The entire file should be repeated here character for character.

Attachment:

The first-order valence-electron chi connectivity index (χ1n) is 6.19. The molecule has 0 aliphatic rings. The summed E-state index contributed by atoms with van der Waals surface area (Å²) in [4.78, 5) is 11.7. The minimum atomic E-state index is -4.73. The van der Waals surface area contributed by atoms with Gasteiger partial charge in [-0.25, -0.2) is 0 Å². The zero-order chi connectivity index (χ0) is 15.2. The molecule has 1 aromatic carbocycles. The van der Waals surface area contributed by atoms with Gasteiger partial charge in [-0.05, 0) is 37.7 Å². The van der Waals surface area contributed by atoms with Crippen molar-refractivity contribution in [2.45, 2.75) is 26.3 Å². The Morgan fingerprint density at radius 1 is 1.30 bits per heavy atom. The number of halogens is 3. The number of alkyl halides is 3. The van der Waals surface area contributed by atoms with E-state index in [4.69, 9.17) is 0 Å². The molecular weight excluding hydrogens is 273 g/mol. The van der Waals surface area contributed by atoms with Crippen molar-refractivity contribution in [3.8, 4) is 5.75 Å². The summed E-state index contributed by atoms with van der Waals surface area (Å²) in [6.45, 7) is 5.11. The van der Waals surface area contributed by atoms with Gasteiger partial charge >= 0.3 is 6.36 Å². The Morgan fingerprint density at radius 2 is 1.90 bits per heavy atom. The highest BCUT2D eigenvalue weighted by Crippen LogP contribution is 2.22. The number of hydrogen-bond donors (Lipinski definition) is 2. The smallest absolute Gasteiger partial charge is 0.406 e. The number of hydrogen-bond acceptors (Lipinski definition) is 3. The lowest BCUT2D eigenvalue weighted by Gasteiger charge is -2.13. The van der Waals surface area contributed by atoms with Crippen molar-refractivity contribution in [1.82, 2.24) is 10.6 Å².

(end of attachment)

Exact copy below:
The first-order valence-electron chi connectivity index (χ1n) is 6.19. The molecule has 0 aliphatic rings. The summed E-state index contributed by atoms with van der Waals surface area (Å²) in [4.78, 5) is 11.7. The minimum atomic E-state index is -4.73. The van der Waals surface area contributed by atoms with Gasteiger partial charge in [-0.25, -0.2) is 0 Å². The zero-order chi connectivity index (χ0) is 15.2. The molecule has 1 aromatic carbocycles. The van der Waals surface area contributed by atoms with Gasteiger partial charge in [-0.05, 0) is 37.7 Å². The van der Waals surface area contributed by atoms with Crippen molar-refractivity contribution in [2.45, 2.75) is 26.3 Å². The Morgan fingerprint density at radius 1 is 1.30 bits per heavy atom. The number of halogens is 3. The number of alkyl halides is 3. The van der Waals surface area contributed by atoms with E-state index in [4.69, 9.17) is 0 Å². The molecular weight excluding hydrogens is 273 g/mol. The van der Waals surface area contributed by atoms with Crippen molar-refractivity contribution in [3.8, 4) is 5.75 Å². The summed E-state index contributed by atoms with van der Waals surface area (Å²) in [6.45, 7) is 5.11. The van der Waals surface area contributed by atoms with Gasteiger partial charge >= 0.3 is 6.36 Å². The Morgan fingerprint density at radius 2 is 1.90 bits per heavy atom. The highest BCUT2D eigenvalue weighted by Crippen LogP contribution is 2.22. The number of hydrogen-bond donors (Lipinski definition) is 2. The smallest absolute Gasteiger partial charge is 0.406 e. The number of hydrogen-bond acceptors (Lipinski definition) is 3. The lowest BCUT2D eigenvalue weighted by Gasteiger charge is -2.13. The van der Waals surface area contributed by atoms with Crippen molar-refractivity contribution in [1.82, 2.24) is 10.6 Å².